Originally created by a fork in Bitcoin, Litecoin has a had very turbulent time recently.
With fluctuating prices, Litecoin’s volatility increased when the news of the fork was released. This was followed by a substantial post-fork dip while Litecoin Cash—the new cryptocurrency resulting from the fork—spiked significantly.
We will run through an overview of what a fork is, discuss the differences between a hard and soft fork, then examine what this means for the future of Litecoin (LTC) as well as the newer Litecoin Cash (LCC).
If you would like to brush up on some finer details on Litecoin, check out our What is Litecoin? article.
A hard fork can be thought of as a permanent divergence or splitting of the blockchain.
It can occur for several different reasons. These could range from there being security vulnerabilities that need to be addressed much faster than what is achievable with a soft fork, varying all the way to disagreements within the developing team.
When the hard fork occurs—usually when a specific block number is reached—an entirely new blockchain and cryptocurrency come into use.
Generally, the developers will reward holders of the original cryptocurrency with tokens of the new crypto, relative to the amount of the original currency that they held.
From here, the user now has two different cryptocurrencies that can’t be exchanged with each other. Market conditions and response to the new rules implemented on the new blockchain will usually determine whether the hard fork becomes a success or not.
A soft fork is a temporary divergence of the blockchain. It occurs when new rules and a new chain is introduced. Some nodes update to accept the new rules, while others remain unchanged.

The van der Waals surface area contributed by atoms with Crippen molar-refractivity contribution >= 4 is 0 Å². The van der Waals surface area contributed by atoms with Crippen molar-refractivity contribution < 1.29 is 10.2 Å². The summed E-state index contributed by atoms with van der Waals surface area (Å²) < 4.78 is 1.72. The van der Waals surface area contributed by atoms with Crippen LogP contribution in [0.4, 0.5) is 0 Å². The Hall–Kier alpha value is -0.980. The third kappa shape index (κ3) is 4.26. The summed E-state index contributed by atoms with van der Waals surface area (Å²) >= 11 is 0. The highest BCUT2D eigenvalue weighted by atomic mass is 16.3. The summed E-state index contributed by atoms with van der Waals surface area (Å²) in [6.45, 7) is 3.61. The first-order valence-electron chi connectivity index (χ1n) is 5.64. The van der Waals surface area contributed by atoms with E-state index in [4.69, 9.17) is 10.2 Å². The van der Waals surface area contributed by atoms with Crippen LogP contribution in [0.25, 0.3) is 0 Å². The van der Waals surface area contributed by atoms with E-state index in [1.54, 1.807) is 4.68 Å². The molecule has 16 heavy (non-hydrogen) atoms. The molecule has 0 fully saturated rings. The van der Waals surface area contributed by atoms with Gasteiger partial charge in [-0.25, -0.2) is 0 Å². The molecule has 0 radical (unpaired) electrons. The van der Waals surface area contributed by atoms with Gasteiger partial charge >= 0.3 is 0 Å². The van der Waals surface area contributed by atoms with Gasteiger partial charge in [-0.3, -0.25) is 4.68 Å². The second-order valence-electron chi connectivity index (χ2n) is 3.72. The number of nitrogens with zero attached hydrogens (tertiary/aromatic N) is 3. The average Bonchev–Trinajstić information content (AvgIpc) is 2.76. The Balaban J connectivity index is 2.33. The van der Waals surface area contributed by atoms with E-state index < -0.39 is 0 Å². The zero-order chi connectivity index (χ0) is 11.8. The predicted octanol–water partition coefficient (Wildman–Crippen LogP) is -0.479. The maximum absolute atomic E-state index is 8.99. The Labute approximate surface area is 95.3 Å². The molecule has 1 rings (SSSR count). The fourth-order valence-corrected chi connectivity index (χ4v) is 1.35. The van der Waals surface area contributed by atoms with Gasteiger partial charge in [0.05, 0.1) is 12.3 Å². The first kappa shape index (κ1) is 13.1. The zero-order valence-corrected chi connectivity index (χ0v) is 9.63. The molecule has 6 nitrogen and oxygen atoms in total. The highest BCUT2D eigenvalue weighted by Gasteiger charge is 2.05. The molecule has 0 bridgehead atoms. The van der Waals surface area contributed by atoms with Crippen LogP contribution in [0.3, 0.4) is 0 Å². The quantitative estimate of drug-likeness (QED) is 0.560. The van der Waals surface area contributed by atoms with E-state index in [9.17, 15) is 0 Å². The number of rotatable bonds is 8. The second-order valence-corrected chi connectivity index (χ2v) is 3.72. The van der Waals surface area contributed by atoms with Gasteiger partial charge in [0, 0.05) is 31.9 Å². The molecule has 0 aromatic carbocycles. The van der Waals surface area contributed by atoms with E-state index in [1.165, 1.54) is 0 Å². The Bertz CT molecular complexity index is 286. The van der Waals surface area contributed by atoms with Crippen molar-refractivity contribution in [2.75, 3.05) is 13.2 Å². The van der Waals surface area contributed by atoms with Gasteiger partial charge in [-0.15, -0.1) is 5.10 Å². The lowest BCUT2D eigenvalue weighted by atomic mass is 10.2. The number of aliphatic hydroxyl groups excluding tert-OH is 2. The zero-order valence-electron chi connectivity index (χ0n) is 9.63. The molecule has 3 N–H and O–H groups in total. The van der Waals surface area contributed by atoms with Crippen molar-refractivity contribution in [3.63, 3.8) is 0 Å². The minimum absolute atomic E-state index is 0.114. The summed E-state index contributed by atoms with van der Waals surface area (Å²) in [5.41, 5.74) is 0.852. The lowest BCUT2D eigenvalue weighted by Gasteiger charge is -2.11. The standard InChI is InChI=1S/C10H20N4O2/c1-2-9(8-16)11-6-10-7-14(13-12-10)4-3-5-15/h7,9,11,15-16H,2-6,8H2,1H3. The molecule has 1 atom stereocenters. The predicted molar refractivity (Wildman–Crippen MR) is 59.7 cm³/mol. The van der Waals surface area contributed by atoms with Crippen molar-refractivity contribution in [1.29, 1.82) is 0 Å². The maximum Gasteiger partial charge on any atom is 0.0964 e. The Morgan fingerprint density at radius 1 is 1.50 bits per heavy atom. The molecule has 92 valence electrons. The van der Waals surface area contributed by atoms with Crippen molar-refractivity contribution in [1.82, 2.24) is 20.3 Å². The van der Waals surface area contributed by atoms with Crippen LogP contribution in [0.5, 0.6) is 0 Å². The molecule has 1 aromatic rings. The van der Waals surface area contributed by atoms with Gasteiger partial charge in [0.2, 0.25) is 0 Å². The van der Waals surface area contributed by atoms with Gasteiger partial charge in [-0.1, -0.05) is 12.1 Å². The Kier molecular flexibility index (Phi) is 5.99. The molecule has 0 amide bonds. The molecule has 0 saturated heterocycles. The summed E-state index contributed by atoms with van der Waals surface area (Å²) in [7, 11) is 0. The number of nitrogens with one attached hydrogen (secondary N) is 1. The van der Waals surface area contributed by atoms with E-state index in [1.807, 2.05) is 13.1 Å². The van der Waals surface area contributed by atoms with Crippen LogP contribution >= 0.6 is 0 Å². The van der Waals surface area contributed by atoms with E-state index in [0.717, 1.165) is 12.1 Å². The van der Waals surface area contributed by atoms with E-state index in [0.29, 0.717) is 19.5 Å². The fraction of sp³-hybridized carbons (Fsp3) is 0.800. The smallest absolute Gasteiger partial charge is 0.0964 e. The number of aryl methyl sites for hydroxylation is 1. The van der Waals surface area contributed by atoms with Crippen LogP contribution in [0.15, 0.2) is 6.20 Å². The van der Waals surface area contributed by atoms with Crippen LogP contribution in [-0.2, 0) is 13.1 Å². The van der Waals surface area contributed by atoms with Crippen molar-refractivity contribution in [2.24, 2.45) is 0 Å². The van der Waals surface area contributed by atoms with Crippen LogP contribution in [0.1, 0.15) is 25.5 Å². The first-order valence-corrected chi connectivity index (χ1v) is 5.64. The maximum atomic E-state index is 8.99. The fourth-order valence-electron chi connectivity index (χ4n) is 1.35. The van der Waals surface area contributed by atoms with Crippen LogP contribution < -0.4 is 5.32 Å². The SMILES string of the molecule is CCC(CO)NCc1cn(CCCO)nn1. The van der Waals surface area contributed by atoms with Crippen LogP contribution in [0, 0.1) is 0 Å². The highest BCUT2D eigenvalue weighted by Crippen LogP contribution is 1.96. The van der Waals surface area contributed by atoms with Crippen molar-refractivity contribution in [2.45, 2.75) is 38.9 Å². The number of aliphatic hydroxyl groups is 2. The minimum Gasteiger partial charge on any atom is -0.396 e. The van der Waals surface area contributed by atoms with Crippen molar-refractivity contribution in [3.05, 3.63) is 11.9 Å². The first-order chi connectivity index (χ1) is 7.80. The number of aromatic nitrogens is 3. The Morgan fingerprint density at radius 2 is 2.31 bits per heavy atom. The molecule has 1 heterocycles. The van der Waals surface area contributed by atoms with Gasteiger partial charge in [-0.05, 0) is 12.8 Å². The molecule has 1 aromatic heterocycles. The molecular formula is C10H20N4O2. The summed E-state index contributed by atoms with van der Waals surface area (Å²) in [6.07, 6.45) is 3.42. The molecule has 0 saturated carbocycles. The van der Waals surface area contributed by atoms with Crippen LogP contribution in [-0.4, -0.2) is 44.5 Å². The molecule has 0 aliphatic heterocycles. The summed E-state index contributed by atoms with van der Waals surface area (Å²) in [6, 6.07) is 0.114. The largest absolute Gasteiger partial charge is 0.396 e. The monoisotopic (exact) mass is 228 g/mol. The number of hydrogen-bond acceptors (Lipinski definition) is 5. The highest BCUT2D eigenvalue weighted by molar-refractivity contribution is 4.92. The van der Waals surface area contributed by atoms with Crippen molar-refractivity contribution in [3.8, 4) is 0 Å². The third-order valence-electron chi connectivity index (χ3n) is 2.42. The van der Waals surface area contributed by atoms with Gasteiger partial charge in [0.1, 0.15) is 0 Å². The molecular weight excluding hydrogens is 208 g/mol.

The original chain will continue to accept information from the updated nodes as well as from the ones that have not been updated. Meanwhile, the new chain will accept information only from the updated nodes.
From here, two things can happen:
The outcome of a soft fork is such that by the end of the process, only one blockchain and associated cryptocurrency remain. Holders of the cryptocurrency keep their existing coins and no new type of coin is introduced.
What is sometimes referred to as a software fork is when an entirely new project is made from the concept, codes, and ideas of a pre-existing product.
From this we can see that the process that has created Litecoin Cash is not a hard or soft fork, but rather a software fork. For all intents and purposes, it’s an entirely new project that just happened to reward LCC tokens to holders of its LTC namesake at the time of creation.
Litecoin itself was a software fork of Bitcoin. As we know, Litecoin was an entirely new project, though it was based heavily on the ideas, software design, and principles of Bitcoin. Software forks, when looked at closely, are not really forks at all. They can be thought of more as a concept clone.
Litecoin Cash’s Unique Philosophy and Goals
Litecoin Cash is, as the name suggests, very heavily based on the existing ideas, technologies, and principles of Litecoin.
LCC supposedly started out when members of the founding team joked about “rebuilding” Litecoin to use SHA256 mining technology.
Upon further analysis of this idea, they realized that the majority of existing SHA256 hardware that is now in circulation due to Bitcoin mining has now become obsolete because of the increased resources required for the congested network.
Such hardware would be perfect for mining Litecoin due to its smaller number of transactions, but Litecoin utilizes different technology, requiring different hardware.